We used to walk this way from Queens Condo to the NTUC supermarket at Dawson's Shopping Mall where we did most of our shopping for basics.

You could take the slightly longer route along Commonwealth Avenue turning left into Alexandra Road which was always a wet weather option.  Most of the time though we pushed our small shopping trundler and sheltered under a personal and silver topped umbrella to deflect the heat.

At first glance such housing developments might look fairly sterile places but the planting around the HDB blocks and in the adjacent open spaces means there is always a variety of bird life and other small animals.

Sunday, 6 November 2011


Roger Smith 2011
Click on image
The McDonald's Double Up (or double down, I forget which) arrived on its tray looking nothing like the illustration that had tempted me to part with $2 for the privilege.

A lank slice of artificially bright yellow cheese was sandwiched between two meat wafers which bore  passing resemblance to patties, but only just.  Sustaining it was not and neither was the apple crumble and ice-cream.

In the promotional poster the latter came steaming hot on a plate with a generous scoop of snow freeze ice-cream on the the side. In reality it came in a small plastic tub  topped with the ice-cream which reduced it to a mushy mess.

You will have gathered by now that I am not among the legion of fans who frequent McDonalds; in fact it is a 'meal' of last resort.  So it was today as we motored through Thames en route for Coromandel township, from where I have writing this now.  The necessity for food and the relative lack of choice suggested fast food - how wrong we were.

Coromandel is about three and a half hours easy driving from South Auckland where we live.  The only slight delay is the eighty year old Kopu bridge, built in a time when traffic was slight and a single lane with a couple of passing bays coped with most  vehicles.

This is how I remembered it from childhood trips in the late 1950's and into the 1970's.  Unfortunately when Aucklanders 'discovered' Coromandel as a quick weekend retreat the traffic grew exponentially and the old bridge created a huge bottleneck. A new one is scheduled to open before Christmas.

Heading north from Thames one follows the coast.  Even on a blustery Southerly day as it was today, the coast is pretty site although care needs to be taken on the corners.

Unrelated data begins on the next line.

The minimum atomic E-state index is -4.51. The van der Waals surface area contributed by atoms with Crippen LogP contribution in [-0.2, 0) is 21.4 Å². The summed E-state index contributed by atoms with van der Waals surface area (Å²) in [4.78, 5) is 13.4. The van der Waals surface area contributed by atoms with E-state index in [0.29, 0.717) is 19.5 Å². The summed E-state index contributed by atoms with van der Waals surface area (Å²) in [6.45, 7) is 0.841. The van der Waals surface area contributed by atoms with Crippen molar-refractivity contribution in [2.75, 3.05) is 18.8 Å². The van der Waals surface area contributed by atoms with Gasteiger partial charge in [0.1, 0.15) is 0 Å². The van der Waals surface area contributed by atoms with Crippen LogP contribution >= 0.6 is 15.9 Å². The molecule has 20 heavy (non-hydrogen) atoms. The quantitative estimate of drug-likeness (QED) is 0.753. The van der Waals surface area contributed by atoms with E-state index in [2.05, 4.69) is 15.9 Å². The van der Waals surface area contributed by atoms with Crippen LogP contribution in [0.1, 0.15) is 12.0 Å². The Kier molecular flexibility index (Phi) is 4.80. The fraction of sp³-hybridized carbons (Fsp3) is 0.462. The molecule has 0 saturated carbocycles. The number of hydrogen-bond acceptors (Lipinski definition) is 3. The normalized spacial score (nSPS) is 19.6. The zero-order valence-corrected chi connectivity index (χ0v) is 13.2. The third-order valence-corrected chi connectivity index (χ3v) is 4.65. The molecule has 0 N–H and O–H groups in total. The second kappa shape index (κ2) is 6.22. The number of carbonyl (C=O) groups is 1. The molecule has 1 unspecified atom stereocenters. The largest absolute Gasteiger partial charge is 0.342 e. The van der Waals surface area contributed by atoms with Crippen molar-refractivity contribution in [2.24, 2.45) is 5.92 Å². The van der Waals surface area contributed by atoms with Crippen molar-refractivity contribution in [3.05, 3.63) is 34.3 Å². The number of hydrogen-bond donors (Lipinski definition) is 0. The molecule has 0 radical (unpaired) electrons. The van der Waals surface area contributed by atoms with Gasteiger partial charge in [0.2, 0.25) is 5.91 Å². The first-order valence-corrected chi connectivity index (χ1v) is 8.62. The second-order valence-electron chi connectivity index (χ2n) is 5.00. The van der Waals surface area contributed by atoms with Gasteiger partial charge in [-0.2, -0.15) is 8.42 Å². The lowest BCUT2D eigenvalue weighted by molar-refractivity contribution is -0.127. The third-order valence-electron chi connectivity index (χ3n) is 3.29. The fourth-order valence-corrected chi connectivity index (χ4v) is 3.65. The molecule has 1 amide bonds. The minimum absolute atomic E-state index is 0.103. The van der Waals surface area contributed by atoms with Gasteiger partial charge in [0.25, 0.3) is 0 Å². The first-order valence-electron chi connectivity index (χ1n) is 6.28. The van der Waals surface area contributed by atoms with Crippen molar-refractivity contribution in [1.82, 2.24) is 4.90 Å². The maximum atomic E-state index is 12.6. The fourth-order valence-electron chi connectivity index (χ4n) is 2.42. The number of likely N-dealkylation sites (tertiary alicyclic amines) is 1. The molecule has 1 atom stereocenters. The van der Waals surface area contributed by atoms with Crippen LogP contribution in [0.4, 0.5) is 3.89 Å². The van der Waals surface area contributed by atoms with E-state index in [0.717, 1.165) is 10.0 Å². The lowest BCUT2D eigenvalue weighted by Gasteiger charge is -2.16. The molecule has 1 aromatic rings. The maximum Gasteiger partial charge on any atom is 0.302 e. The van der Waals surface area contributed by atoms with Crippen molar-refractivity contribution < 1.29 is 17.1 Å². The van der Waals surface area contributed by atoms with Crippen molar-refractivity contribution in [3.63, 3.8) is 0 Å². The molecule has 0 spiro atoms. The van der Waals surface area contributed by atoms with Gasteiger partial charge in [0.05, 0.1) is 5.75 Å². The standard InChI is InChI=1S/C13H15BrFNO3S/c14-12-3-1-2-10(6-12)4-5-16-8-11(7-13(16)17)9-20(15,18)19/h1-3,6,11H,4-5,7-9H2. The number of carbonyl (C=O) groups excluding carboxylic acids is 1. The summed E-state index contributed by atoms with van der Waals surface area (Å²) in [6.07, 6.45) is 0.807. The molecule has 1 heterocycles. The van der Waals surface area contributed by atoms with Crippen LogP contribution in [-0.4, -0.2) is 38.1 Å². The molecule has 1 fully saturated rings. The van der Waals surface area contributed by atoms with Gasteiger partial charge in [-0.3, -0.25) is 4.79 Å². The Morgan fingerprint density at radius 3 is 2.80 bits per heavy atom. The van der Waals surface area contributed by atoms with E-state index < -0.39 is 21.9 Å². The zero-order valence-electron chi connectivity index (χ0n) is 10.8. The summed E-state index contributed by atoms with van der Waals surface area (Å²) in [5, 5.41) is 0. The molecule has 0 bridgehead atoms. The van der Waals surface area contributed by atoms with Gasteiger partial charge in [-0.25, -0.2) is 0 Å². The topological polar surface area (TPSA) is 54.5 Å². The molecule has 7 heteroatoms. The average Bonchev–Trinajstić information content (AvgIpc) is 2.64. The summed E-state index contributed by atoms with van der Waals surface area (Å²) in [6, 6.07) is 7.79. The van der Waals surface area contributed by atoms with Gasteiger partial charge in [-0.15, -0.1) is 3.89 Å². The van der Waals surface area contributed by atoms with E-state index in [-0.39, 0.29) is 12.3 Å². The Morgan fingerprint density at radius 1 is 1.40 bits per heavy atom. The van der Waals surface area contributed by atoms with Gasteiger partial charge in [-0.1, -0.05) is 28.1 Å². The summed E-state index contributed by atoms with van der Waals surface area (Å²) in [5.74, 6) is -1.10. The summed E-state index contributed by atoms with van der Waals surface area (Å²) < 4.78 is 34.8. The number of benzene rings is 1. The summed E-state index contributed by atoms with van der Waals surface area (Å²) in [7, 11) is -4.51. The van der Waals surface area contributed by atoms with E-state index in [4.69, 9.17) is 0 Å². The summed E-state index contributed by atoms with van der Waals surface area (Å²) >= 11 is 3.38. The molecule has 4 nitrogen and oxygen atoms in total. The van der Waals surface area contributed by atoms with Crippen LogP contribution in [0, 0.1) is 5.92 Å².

Coromandel Panorama
Roger Smith 2011
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We are staying at the Harbour View Motel which is, as it name suggests, a series of  six units overlooking Coromandel harbour.  Ranked number one by Trip it has thus far lived up to its rating.  The unit is generous in size and well appointed with a view from the deck looking at moored yachts and an oyster factory at left.

Unfortunately the world is 'no longer my oyster' as the wretched shellfish are loaded with purines which trigger gout.  The pain of the infliction is more excruciating than missing out on the delicacy, but only just.

Duet - Coromandel
Roger Smith 2011
Click on image to see larger version
Tomorrow we intend heading to the Driving Creek Railway built by NZ potting legend and railway enthusiast, Barry Brickell.

Thursday, 3 November 2011

On Feeling Prosperous

It was with considerable interest that I read the findings of the 2001 Legatum Prosperity Index.  According to them two Scandinavian countries, Norway and Denmark rank first and second, followed by two from the Antipodes; Australia and New Zealand in that order.

Given the $NZ16 billion debt that New Zealand has and the significant infrastructural damage it has sustained from a series of earthquakes I find this analysis quite remarkable.

Singapore by comparison ranks only 16th in their index.  So I used their preposterously named 'prosperiscope' to compare the two countries - NZ and Singapore -  and see where they believed the difference lay?

Here are the results with New Zealand in black and Singapore in brown.
The prosperity ranking is based on 8 different criteria:
  1. Economy - measures  countries’ performances in four areas that are essential to promoting prosperity: macroeconomic policies, economic satisfaction and expectations, foundation for growth, and financial sector efficiency